The Stanford Torus was the principal design considered by the 1975 NASA Summer Study.
It consists of a torus or donut-shaped ring that is one mile in diameter, rotates once per minute to provide Earth-normal gravity on the inside of the outer ring, and which can house 10,000 people.
It’s a self-enclosed torus 1.8 kilometers in diameter, and would rotate once per minute to provide its 10,000 inhabitants with 1.0g of gravity. An inner ring is connected to the outer ring with a series of spokes, and provides sunlight set up with a system of mirrors, which provide light to the station.
Bernal Sphere interior, complete with California-style wine and cheese party, and human powered flight in the lower-gravity area near the axis. Painting by Rick Guidice courtesy of NASA. It was to be a fully self-sufficent colony with the capability to produce food, support manufacturing, and enable high quality residences for its inhabitants.
In the original report, the Stanford Torus team estimated electrical energy production to be 3kW per person. This estimate was derived from doubling the per capita electricity consumption of Americans in 1975. Given 3 kW per person, the total energy required would be 30 MW. Using an estimate of 1390 W per square meter of solar energy available in space and a 10% efficient solar cell, the Torus would require a minimum solar panel area of 215,827 m2. While per capita energy requirements are nearly the same today as in 1975, ~1.5kW per captia, the efficieny of solar panels has improved. Currently, commercial solar cells can reliably attain ~22% efficiency.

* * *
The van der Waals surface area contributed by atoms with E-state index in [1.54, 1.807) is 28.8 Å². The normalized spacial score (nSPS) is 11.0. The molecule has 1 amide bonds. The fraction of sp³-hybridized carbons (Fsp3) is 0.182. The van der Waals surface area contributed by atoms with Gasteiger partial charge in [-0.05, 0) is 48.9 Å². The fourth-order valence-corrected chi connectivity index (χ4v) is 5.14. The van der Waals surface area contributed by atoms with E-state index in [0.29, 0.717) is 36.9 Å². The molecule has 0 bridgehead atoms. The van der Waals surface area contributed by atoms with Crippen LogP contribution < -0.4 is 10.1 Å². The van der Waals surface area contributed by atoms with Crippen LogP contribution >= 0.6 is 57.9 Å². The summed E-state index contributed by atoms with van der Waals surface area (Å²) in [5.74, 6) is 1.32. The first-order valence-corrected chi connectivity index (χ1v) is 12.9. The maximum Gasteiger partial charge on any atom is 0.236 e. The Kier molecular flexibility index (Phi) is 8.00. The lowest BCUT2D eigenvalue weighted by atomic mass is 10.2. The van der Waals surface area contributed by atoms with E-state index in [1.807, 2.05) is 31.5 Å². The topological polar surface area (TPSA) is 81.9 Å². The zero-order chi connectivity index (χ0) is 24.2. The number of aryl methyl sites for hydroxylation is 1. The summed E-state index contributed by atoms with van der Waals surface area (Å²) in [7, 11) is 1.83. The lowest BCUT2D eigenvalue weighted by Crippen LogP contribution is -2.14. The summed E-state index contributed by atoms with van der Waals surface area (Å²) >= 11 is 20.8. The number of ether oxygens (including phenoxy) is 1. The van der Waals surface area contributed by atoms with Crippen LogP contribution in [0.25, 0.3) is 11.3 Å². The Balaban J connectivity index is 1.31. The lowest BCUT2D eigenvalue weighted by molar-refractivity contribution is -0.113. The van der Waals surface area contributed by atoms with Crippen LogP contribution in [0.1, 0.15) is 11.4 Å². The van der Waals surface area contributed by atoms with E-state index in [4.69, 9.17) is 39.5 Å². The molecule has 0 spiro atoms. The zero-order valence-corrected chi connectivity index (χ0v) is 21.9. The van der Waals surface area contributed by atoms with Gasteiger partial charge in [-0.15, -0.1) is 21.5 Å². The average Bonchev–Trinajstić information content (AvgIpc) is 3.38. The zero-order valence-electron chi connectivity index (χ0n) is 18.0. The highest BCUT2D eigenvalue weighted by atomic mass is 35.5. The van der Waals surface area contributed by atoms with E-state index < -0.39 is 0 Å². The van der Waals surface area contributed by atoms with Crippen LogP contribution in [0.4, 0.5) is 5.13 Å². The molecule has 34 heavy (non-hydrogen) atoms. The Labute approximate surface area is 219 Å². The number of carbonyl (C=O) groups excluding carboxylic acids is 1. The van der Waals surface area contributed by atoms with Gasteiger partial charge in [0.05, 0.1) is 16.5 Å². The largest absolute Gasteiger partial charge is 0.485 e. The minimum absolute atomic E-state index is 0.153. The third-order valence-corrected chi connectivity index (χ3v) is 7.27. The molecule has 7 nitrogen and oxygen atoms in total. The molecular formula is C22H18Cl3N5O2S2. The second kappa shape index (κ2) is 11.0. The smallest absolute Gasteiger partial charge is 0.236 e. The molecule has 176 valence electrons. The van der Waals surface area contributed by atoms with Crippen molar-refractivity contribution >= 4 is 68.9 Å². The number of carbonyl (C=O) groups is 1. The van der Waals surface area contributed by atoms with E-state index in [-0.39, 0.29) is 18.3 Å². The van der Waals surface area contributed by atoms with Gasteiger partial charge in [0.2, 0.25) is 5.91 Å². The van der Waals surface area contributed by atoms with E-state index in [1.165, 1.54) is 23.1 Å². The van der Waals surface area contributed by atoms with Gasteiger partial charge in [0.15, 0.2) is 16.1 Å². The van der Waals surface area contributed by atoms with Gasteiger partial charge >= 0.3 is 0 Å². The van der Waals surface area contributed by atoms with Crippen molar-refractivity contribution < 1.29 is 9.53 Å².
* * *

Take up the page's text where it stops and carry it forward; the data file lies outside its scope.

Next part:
The true feasibility of building and operating the Stanford Torus is still up for debate. However, this analysis, based on modern solar technology, does suggest that such a large structure in space could be supplied with electricity through onboard solar power generation.
Assuming a stable mirror can be put in place, the solar array of the inner disk could provide for approximately 2× the required electrical energy needed given a 3kW per capita usage.
What is more likely to be prohibitive is the size of the radiator.
At almost 1 sq. km, the amount of material required would be immense. Still, the energy is there if and can be managed if we can build the nessecary infrastructure.
Space Colonization Stanford Torus Type Station 1970's NASA Video